NEW ORLEANS — Anthony Davis doesn’t cut an imposing figure.
He’s not going to wow you with a barrel chest or weapons for biceps.
But that’s misleading.
The Kentucky freshman may not look NBA ready but in June, when The League goes through its annual college draft, Davis is widely regarded as the man to beat for the top pick.
For Hornets fans, that could be where your team lands.
In other words, New Orleanians – for the second time in a month, by the way, thanks to the SEC tournament – are getting an early look at the man who could be tasked with being the building block for what the Hornets hope to be a bright future.
And listening to Wildcats coach John Calipari on Thursday during his first Final Four news conference, Davis could be just the right guy.
“When he was named Player of the Year, he thanked his team,” Calipari said. “He said, ‘Guys, they just named me Player of the Year. I want to thank you because this never happens if not for all of you.’
“Can you imagine?”
Davis wasn’t always the force that he is now, the game-changer who forced opposing coaches and players to alter their game-plans.
Prior to his senior year in high school, he was a 6-foot-3 guard, one who constantly found his shots getting blocked every time he tried to go through the lane.
But he sprouted.
To 6-10 and, now late in his freshman year, 220 pounds.
Now, instead of having his shots blocked, he’s blocking shots. In fact, more than any other freshman in Kentucky and SEC history and nearly more than any freshman in NCAA history.
Davis’ 175 blocks were nearly 100 more than Andre Riddick or Melvin Turpin, who previously owned the Kentucky freshman record for blocked shots and 60 more than Shaquille O’Neal’s SEC record.
But that’s not actually the most impressive thing about Davis’ game, one that Hornets fans should surely take to watching on Saturday when Kentucky plays Louisville in the first game of the Final Four.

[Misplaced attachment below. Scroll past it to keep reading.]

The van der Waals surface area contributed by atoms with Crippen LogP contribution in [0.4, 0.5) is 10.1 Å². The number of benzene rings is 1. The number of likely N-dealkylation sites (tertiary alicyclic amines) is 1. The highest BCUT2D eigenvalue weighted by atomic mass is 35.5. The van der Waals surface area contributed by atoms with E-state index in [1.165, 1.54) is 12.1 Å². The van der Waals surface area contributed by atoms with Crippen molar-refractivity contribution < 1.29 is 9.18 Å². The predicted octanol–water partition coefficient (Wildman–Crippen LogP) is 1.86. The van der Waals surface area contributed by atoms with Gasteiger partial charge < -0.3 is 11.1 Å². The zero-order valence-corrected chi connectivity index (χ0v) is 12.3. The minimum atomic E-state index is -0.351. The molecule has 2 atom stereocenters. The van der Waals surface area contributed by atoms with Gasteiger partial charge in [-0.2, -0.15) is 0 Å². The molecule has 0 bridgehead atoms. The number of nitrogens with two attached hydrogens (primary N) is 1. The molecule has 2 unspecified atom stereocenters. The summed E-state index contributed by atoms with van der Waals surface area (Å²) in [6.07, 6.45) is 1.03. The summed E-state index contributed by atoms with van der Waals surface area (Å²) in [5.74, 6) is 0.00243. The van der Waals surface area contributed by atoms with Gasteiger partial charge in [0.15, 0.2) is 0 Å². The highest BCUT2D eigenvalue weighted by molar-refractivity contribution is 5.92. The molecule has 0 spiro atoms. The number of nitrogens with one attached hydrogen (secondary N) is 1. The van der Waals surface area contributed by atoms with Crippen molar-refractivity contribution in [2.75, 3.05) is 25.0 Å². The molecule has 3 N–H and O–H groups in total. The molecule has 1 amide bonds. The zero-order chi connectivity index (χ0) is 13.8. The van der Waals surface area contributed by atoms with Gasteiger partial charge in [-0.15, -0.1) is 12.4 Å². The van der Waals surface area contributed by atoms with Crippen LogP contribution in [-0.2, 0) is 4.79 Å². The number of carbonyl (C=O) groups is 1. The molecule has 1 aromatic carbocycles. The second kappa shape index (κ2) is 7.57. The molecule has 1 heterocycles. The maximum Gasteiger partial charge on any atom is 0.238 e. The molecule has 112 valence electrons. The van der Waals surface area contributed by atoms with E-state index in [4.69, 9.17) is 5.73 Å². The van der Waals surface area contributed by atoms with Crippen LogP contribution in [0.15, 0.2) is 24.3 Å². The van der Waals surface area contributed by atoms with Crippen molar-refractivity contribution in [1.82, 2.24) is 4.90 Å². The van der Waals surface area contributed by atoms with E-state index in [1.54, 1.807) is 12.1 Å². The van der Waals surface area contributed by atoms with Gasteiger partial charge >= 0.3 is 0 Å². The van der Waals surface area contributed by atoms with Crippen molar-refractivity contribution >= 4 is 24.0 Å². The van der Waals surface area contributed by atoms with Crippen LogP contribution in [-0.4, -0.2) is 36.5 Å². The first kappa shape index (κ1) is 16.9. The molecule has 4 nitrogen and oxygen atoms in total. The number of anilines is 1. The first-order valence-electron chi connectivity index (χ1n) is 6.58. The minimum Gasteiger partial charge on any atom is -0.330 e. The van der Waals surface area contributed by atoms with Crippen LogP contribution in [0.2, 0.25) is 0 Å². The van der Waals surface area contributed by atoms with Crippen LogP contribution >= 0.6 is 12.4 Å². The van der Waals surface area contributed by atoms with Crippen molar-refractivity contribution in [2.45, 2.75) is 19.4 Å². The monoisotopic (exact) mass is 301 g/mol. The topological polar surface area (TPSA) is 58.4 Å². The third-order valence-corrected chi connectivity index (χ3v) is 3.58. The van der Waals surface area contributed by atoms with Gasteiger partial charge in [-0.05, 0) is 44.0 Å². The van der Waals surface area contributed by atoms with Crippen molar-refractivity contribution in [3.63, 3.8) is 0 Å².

Despite being a freshman, one who opponents constantly go after, he doesn’t get in foul trouble. He has fouled out only twice this season and accumulated at least four fouls only five times. He averages only two fouls per game.
“It impacts the game very much,” Davis said of his penchant to block shots. “Guys really don’t drive the lane anymore and if they do, they’ve got to try to shoot over me.”
He added, “Even if I just put my hands up, a guy on the weakside on my team comes and blocks the shot, rebounds it, whatever the case may be. It really impacts the game.”
Davis does more than block shots, though.
He ranks 18th in the NCAA with 10.1 rebounds per game, is third in field-goal percentage at 63.6 percent and his 19 double-doubles are ninth-most in the country.
“You have a guard-skilled, nimble player in a big man’s body,” Calipari said of Davis.
If none of that means anything to you, maybe this will.
Calipari compared Davis to former Massachusetts standout and 16-year-professional Marcus Camby.
“I would tell you that they are different,” Calipari said. “They are unique. Both of those guys I had were unselfish, were great teammates, deferred to their teammates and I’ve been blessed and fortunate that I’ve those two kinds of guys.”
So yes, pay attention to Kentucky and pay attention to Davis.
You’ll get used to his lanky frame.